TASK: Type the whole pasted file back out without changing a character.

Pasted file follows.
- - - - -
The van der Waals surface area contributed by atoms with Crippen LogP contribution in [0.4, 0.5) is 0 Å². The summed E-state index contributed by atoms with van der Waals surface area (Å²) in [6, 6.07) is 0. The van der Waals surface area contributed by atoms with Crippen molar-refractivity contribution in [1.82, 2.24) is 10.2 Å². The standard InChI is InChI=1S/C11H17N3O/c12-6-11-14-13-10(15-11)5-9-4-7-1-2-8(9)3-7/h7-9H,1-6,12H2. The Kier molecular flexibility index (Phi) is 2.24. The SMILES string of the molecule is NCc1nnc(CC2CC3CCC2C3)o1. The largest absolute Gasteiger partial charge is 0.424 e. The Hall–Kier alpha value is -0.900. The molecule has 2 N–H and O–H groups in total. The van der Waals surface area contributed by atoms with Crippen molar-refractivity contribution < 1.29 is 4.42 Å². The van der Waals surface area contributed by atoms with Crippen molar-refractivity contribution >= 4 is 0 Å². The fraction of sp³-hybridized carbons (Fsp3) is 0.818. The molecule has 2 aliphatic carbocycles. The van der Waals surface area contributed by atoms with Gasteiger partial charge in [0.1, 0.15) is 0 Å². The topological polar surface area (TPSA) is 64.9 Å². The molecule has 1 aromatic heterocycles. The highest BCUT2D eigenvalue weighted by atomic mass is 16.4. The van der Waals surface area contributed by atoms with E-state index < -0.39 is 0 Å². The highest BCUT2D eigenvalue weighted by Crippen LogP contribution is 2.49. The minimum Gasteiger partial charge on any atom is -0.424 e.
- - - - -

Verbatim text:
The van der Waals surface area contributed by atoms with Crippen LogP contribution in [0.4, 0.5) is 0 Å². The summed E-state index contributed by atoms with van der Waals surface area (Å²) in [6, 6.07) is 0. The van der Waals surface area contributed by atoms with Crippen molar-refractivity contribution in [1.82, 2.24) is 10.2 Å². The standard InChI is InChI=1S/C11H17N3O/c12-6-11-14-13-10(15-11)5-9-4-7-1-2-8(9)3-7/h7-9H,1-6,12H2. The Kier molecular flexibility index (Phi) is 2.24. The SMILES string of the molecule is NCc1nnc(CC2CC3CCC2C3)o1. The largest absolute Gasteiger partial charge is 0.424 e. The Hall–Kier alpha value is -0.900. The molecule has 2 N–H and O–H groups in total. The van der Waals surface area contributed by atoms with Crippen molar-refractivity contribution < 1.29 is 4.42 Å². The van der Waals surface area contributed by atoms with Crippen molar-refractivity contribution >= 4 is 0 Å². The fraction of sp³-hybridized carbons (Fsp3) is 0.818. The molecule has 2 aliphatic carbocycles. The van der Waals surface area contributed by atoms with Gasteiger partial charge in [0.1, 0.15) is 0 Å². The topological polar surface area (TPSA) is 64.9 Å². The molecule has 1 aromatic heterocycles. The highest BCUT2D eigenvalue weighted by atomic mass is 16.4. The van der Waals surface area contributed by atoms with E-state index < -0.39 is 0 Å². The highest BCUT2D eigenvalue weighted by Crippen LogP contribution is 2.49. The minimum Gasteiger partial charge on any atom is -0.424 e.